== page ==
Seasonal affective disorder (SAD) is a form of depression that occurs in the fall and winter months, probably in response to the shorter hours of daylight. No one knows exactly what causes SAD, but we do know that it is rare close to the equator and becomes more common the farther away from it you live. Symptoms are typical of depression: fatigue, lack of interest in normal activities, social withdrawal, weight gain, and a craving for carbohydrate foods. However, some of these symptoms occur with other disorders including hypothyroidism (low thyroid function), hypoglycemia, infectious mononucleosis and other viral infections. If you think that you have SAD, I suggest consulting your physician to make sure that your symptoms aren’t due to something else.
Exposure to bright light daily is the treatment method most often recommended for patients whose SAD symptoms are severe enough to affect their daily lives. You need a special (full-spectrum) light source. Typically, SAD patients must sit in front of the light for about a half an hour per day. This type of light therapy is reputed to work in 80 percent of all cases, but a new study from the University of Vermont suggests that cognitive behavior therapy (CBT) is very effective at preventing recurrences of SAD, perhaps even more so than light therapy or a combination of light therapy and CBT. What’s more, CBT proved effective after only a few weeks, whereas light therapy must be continued through the winter season.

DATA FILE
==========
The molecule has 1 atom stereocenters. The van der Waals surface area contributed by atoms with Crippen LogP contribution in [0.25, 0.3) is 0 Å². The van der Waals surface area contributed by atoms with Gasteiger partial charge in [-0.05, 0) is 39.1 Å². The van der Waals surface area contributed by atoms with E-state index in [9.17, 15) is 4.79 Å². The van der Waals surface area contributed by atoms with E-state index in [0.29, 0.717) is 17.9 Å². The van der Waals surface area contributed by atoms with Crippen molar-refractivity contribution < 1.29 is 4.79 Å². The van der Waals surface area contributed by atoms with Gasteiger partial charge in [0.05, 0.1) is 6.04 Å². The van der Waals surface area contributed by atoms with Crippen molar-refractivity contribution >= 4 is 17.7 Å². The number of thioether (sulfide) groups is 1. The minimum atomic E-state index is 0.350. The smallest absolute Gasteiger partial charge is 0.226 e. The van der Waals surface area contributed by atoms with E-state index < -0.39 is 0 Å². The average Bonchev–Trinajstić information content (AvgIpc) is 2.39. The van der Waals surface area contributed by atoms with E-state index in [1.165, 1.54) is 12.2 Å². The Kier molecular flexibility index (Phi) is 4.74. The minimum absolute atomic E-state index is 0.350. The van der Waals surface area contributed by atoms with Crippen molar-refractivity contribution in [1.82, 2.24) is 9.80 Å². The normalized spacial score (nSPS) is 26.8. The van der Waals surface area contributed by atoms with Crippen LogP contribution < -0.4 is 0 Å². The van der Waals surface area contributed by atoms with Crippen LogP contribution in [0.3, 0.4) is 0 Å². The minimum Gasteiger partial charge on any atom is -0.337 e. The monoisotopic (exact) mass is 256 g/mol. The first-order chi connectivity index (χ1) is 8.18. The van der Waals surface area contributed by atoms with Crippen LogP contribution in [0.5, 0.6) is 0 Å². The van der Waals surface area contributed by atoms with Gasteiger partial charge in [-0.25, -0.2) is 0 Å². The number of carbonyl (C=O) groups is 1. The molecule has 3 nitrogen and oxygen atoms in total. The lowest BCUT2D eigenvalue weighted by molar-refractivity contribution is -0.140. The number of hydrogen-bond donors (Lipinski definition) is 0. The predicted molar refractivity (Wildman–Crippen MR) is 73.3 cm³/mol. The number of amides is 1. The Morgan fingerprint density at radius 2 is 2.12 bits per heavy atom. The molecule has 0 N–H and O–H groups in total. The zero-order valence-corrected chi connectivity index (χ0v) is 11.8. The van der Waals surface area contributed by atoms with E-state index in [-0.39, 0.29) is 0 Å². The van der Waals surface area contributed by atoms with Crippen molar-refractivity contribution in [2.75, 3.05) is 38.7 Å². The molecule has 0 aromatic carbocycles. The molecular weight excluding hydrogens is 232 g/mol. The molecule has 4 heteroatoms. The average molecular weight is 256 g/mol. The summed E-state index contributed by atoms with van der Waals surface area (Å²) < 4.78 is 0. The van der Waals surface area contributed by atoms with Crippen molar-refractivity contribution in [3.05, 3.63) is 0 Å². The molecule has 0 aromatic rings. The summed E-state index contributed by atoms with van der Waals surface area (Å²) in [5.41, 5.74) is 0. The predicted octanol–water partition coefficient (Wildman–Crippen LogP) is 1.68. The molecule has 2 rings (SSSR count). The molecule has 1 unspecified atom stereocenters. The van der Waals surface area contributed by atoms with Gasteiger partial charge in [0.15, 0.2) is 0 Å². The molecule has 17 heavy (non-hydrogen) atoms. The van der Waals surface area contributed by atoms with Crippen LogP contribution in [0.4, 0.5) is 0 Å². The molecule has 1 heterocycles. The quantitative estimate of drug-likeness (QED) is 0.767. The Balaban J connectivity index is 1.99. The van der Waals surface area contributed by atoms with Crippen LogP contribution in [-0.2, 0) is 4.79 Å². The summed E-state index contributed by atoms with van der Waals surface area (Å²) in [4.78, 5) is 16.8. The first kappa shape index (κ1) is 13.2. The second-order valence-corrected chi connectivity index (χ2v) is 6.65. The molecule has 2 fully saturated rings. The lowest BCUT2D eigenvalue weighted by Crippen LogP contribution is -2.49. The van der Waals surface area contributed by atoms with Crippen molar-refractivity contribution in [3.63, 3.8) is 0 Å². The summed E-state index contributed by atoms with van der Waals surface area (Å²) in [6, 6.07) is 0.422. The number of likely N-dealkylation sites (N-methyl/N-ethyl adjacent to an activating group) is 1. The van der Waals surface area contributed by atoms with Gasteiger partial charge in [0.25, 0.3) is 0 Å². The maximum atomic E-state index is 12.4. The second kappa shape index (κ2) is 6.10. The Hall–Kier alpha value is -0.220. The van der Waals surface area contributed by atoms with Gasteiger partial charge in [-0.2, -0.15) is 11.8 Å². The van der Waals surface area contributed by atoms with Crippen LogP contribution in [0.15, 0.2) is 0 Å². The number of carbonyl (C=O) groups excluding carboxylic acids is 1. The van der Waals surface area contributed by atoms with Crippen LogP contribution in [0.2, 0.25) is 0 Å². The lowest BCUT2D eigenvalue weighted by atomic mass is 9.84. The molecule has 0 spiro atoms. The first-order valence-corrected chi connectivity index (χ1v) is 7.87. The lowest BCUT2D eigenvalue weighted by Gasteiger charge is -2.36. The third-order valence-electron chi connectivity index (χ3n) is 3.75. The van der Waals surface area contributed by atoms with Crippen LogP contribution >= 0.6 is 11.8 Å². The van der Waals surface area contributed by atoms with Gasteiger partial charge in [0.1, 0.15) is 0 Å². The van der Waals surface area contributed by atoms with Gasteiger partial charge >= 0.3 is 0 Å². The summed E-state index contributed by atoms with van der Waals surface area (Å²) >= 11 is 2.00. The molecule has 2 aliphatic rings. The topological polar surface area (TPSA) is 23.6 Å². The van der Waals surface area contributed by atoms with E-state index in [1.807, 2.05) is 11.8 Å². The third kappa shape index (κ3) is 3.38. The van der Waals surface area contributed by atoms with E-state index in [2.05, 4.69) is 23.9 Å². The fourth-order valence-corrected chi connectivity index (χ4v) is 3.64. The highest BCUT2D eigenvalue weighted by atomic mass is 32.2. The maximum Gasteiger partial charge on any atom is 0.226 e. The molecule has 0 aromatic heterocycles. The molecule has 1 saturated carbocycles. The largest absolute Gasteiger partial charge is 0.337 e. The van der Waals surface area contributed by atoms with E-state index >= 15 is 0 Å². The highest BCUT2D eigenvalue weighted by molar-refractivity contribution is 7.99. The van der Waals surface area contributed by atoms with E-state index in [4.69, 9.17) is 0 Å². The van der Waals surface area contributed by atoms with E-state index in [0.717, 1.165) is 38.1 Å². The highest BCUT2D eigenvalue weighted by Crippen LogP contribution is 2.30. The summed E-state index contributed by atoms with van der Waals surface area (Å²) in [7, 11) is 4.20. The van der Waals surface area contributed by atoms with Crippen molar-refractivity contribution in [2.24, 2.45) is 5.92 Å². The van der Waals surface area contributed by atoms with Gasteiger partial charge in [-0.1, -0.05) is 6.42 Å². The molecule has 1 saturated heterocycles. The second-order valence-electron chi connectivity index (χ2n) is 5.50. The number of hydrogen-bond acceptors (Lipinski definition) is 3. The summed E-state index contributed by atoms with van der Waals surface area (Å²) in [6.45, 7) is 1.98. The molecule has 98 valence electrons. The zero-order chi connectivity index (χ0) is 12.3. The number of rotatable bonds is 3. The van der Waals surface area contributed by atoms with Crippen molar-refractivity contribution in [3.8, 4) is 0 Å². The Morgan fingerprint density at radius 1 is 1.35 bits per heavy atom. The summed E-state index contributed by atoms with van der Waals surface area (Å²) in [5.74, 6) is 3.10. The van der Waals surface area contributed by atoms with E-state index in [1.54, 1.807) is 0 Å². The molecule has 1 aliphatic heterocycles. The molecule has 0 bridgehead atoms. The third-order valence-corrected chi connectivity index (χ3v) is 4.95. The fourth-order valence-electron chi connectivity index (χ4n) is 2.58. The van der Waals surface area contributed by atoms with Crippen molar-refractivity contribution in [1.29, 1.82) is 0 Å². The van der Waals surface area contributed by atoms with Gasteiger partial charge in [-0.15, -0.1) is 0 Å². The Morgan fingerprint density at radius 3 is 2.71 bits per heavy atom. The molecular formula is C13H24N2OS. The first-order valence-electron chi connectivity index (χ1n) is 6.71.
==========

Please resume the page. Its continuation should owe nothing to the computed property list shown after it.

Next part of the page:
For milder cases of SAD, a long daily walk outdoors or arranging your home or office so that you’re exposed to a window during the day can also work, according to the American Psychiatric Association. And daily aerobic exercise is still the most effective treatment I know of for mild to moderate depression.
Some research suggests that a vitamin D deficiency might underlie SAD and that supplementing with vitamin D might help. Since it is estimated that more than 70 percent of the U.S. population is D-deficient, I recommend that everyone take a daily supplement of 2,000 IU. Higher doses of D may be needed to effectively treat SAD.
Andrew Weil, M.D.